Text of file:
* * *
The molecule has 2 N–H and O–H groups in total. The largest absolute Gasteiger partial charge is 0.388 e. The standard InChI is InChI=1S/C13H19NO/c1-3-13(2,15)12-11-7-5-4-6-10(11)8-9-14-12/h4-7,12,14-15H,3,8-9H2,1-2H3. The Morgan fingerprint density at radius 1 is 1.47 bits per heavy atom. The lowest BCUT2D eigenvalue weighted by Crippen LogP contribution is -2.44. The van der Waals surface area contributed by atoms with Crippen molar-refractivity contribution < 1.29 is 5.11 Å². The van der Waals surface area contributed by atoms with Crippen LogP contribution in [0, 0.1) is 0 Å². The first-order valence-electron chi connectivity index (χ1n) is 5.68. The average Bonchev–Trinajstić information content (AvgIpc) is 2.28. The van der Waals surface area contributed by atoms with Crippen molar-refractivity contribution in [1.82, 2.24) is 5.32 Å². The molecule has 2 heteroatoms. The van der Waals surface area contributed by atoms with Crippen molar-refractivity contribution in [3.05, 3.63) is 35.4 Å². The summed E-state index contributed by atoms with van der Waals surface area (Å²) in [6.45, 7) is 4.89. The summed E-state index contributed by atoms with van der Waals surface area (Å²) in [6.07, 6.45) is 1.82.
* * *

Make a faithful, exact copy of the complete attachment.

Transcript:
The molecule has 2 N–H and O–H groups in total. The largest absolute Gasteiger partial charge is 0.388 e. The standard InChI is InChI=1S/C13H19NO/c1-3-13(2,15)12-11-7-5-4-6-10(11)8-9-14-12/h4-7,12,14-15H,3,8-9H2,1-2H3. The Morgan fingerprint density at radius 1 is 1.47 bits per heavy atom. The lowest BCUT2D eigenvalue weighted by Crippen LogP contribution is -2.44. The van der Waals surface area contributed by atoms with Crippen molar-refractivity contribution < 1.29 is 5.11 Å². The van der Waals surface area contributed by atoms with Crippen LogP contribution in [0, 0.1) is 0 Å². The first-order valence-electron chi connectivity index (χ1n) is 5.68. The average Bonchev–Trinajstić information content (AvgIpc) is 2.28. The van der Waals surface area contributed by atoms with Crippen molar-refractivity contribution in [1.82, 2.24) is 5.32 Å². The molecule has 2 heteroatoms. The van der Waals surface area contributed by atoms with Crippen molar-refractivity contribution in [3.05, 3.63) is 35.4 Å². The summed E-state index contributed by atoms with van der Waals surface area (Å²) in [6.45, 7) is 4.89. The summed E-state index contributed by atoms with van der Waals surface area (Å²) in [6.07, 6.45) is 1.82.